The range of subjects is still limited to seated figures, horsemen, princes with attendants, or animals especially gazelles, sometimes dogs, lions, bulls, elephants. There are also many dishes whose decoration is entirely non-figural, and contain arabesques or inscriptions alone.
However, a few complex designs are known, and the most famous example is the dish in the Freer Gallery, which was once thought to depict the Persian epic hero, Khusrau, first sighting his beloved Shirin while she bathed. Ettinghausen and Guest in an exhaustive iconographical survey (1961) cast doubt on this reading, and suggest the possibility of a more metaphysical interpretation (mentioned in more detail in D.4 below). This beautiful dish is signed by Shams al-Din al-Hasani, and dated 1210. It was cast from a mould with 29 lobes, and other vessels survive which have been cast from the same mould.
Inscriptions play a more important part in the "Kashan style than before, and often occur in concentric bands of different types, surrounding the central decoration. Naskhi inscriptions are both scratched through bands of lustre, and painted on the white glaze, whereas Kufic usually occurs in ornate friezes often against a scrollwork background. The inscriptions are mostly verses, especially Persian quatrains but also some Arabic verses; the subjects are repetitive, and usually mention the cruelty of fate or the ravages of love, and thus have no bearing whatsoever on the subject of the decoration on the vessels. Blessings to the owner are also common, though dedications to particular patrons are not there are only three known across the whole spectrum of extant Kashan vessels, and none of the individuals has been identified. One of the most elaborate dedications occurs on the Freer dish described above.
|[1956.33 base]||[1956.108 base]||[1978.2263]|
Many of these rich and beautiful vessels have a splash of blue or turquoise on them: these seem to be drops of coloured glaze which have fallen from other vessels in the same kiln during the first firing. The splashes were obviously insignificant enough for the potter to continue with the lustrous decoration of his vessel, and may even have been because of the good luck turquoise and cobalt blue were supposed to bring in averting the evil eye. Underglaze blue is sometimes also used by Kashan as an outline to medallions of lustre decoration, and shows another way in which the potters of this period were using their talents and skills to see how far they could go with new techniques.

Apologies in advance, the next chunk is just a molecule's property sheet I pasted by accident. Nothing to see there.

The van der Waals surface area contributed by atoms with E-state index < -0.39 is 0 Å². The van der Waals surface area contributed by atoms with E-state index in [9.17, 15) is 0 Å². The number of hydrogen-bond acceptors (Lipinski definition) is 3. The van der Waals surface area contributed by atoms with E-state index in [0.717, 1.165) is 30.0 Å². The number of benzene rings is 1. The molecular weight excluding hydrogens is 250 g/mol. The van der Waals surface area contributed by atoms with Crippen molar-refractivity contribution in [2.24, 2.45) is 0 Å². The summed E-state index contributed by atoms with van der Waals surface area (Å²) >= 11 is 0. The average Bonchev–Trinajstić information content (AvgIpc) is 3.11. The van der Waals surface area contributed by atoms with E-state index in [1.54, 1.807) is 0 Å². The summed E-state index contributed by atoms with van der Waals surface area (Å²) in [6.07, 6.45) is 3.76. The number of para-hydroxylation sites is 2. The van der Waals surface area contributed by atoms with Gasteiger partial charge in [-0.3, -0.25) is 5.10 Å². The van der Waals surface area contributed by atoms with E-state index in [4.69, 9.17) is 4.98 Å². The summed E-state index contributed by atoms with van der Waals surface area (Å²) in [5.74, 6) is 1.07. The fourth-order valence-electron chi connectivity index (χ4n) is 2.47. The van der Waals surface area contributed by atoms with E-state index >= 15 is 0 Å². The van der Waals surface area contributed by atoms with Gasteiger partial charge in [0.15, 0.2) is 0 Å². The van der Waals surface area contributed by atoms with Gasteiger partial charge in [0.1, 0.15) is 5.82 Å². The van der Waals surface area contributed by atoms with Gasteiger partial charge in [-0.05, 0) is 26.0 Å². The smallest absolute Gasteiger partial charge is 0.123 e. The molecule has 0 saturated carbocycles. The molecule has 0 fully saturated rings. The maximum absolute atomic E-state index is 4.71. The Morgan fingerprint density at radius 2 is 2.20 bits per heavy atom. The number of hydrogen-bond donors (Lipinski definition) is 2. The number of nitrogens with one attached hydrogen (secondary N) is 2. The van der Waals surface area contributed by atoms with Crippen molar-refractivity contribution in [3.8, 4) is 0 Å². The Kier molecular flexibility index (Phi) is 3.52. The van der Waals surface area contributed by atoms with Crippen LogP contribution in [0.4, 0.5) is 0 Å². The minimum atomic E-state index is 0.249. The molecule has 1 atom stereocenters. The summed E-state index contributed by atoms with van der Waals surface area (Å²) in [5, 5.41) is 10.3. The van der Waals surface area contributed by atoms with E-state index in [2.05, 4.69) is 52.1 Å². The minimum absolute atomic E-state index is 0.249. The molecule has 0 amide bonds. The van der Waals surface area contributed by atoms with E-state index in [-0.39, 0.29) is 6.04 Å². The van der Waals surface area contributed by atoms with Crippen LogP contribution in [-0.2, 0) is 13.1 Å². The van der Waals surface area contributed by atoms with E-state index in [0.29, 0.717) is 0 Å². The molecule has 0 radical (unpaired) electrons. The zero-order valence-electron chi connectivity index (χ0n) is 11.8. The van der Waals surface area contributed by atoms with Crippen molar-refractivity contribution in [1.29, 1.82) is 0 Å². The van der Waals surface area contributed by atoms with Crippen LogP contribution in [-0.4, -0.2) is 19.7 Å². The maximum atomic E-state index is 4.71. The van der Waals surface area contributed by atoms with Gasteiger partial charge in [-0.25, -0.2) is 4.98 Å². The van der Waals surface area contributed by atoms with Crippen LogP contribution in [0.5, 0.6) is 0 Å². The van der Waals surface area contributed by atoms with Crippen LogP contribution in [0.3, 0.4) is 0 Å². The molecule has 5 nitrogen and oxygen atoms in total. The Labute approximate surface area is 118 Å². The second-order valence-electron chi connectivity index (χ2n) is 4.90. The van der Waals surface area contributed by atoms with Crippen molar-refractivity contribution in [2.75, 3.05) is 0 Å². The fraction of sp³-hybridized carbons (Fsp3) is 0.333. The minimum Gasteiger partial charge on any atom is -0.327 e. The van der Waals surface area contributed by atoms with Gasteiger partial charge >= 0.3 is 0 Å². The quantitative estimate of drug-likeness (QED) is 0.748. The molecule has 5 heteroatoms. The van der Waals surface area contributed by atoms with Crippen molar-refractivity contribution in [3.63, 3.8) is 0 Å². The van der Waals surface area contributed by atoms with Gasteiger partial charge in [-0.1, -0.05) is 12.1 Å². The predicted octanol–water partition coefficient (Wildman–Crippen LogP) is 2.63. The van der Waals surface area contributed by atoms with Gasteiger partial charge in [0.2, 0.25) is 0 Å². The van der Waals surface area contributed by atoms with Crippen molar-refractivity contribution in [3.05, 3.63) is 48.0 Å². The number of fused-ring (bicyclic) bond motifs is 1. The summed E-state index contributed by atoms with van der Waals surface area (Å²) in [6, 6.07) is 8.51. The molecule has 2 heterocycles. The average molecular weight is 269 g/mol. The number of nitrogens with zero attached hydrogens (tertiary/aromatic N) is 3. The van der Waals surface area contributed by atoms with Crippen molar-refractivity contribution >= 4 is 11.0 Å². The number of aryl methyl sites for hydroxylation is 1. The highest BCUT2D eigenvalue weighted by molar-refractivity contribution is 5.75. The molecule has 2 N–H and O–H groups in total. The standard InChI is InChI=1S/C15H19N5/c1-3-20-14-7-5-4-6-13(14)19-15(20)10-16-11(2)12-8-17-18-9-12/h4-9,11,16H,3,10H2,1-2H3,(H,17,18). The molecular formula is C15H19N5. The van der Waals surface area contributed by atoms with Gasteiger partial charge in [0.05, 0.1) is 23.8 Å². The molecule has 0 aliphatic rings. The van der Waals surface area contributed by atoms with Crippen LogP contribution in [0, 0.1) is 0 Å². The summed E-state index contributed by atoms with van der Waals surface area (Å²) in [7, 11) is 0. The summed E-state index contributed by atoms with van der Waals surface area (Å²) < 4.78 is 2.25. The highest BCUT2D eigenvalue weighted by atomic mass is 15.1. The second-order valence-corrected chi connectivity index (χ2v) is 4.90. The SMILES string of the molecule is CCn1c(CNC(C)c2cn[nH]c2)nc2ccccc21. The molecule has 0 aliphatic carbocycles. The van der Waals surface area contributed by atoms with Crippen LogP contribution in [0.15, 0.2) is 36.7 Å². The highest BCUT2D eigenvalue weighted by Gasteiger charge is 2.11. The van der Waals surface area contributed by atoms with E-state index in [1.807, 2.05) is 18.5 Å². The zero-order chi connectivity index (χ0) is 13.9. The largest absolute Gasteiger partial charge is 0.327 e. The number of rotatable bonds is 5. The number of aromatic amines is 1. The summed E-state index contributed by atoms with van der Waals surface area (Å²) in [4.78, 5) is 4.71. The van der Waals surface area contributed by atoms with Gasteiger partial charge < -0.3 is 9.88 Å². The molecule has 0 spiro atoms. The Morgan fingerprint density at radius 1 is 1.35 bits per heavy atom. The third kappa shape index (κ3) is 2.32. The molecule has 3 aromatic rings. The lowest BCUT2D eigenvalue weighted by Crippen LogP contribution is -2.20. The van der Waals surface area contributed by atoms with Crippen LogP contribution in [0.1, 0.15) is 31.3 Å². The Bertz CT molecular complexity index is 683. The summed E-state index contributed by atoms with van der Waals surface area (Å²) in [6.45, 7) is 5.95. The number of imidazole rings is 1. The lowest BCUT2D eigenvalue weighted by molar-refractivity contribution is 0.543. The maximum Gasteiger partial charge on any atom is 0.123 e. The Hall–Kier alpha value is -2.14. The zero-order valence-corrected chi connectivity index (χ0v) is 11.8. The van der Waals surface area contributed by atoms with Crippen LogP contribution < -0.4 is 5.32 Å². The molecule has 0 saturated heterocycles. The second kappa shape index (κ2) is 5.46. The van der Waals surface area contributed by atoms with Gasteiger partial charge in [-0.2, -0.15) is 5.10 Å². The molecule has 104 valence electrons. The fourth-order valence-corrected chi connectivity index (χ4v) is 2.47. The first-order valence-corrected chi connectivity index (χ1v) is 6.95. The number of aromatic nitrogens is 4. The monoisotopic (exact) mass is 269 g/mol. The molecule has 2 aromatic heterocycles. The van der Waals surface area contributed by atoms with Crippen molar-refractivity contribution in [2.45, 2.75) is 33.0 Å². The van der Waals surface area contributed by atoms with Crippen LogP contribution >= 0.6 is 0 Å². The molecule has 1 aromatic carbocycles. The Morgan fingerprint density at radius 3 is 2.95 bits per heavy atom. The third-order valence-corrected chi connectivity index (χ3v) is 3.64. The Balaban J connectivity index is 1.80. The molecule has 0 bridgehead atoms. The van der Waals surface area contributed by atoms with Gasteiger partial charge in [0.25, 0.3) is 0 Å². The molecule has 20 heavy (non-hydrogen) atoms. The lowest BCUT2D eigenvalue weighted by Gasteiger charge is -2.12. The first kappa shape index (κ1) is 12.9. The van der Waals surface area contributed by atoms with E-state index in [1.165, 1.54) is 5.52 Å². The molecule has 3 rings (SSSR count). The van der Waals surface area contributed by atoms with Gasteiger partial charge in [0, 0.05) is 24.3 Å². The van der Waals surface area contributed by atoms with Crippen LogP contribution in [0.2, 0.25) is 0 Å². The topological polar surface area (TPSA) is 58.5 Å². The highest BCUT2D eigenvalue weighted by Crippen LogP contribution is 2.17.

As we have seen above, there are no signed vessels between 1226 and 1261, although there are some dated tiles. When vessel production resumes, the character has changed, the decoration becoming simplified and stylised, the figures stiff with disproportionately large heads, and the potting heavier. New shapes derive from the Chinese vessels that come into the Islamic lands with greater ease under the Mongol unification of two civilisations: the lotus-pod bowl is a popular Il-Khanid type, and often has petals depicted on the outside in imitation of the moulded celadon prototype. For the first time in Islamic art are seen phoenixes, dragons and lotuses, which probably enter the repertoire of ceramic motifs from Chinese silk textiles, rather than ceramics. Thus the tiles at Takht-i Sulaiman show the combination of these motifs with the more traditional Islamic ones.
|Views of Takht-i Sulaiman||Tile with phoenix|
The peak of Il-Khanid lustre production seems to be the 1270s, and after the 1280s the interest in lustre begins to tail off altogether. The potters become more interested in the potential of underglaze for the types of motifs they now want to paint, that is more freehand designs based on the new Chinese forms. Thus lustre vessels are replaced in popularity by the growth of "Sultanabad" ware. Lustre continues on tiles, however, until the early C14th.
|Lustre tile in shrine at Natanz|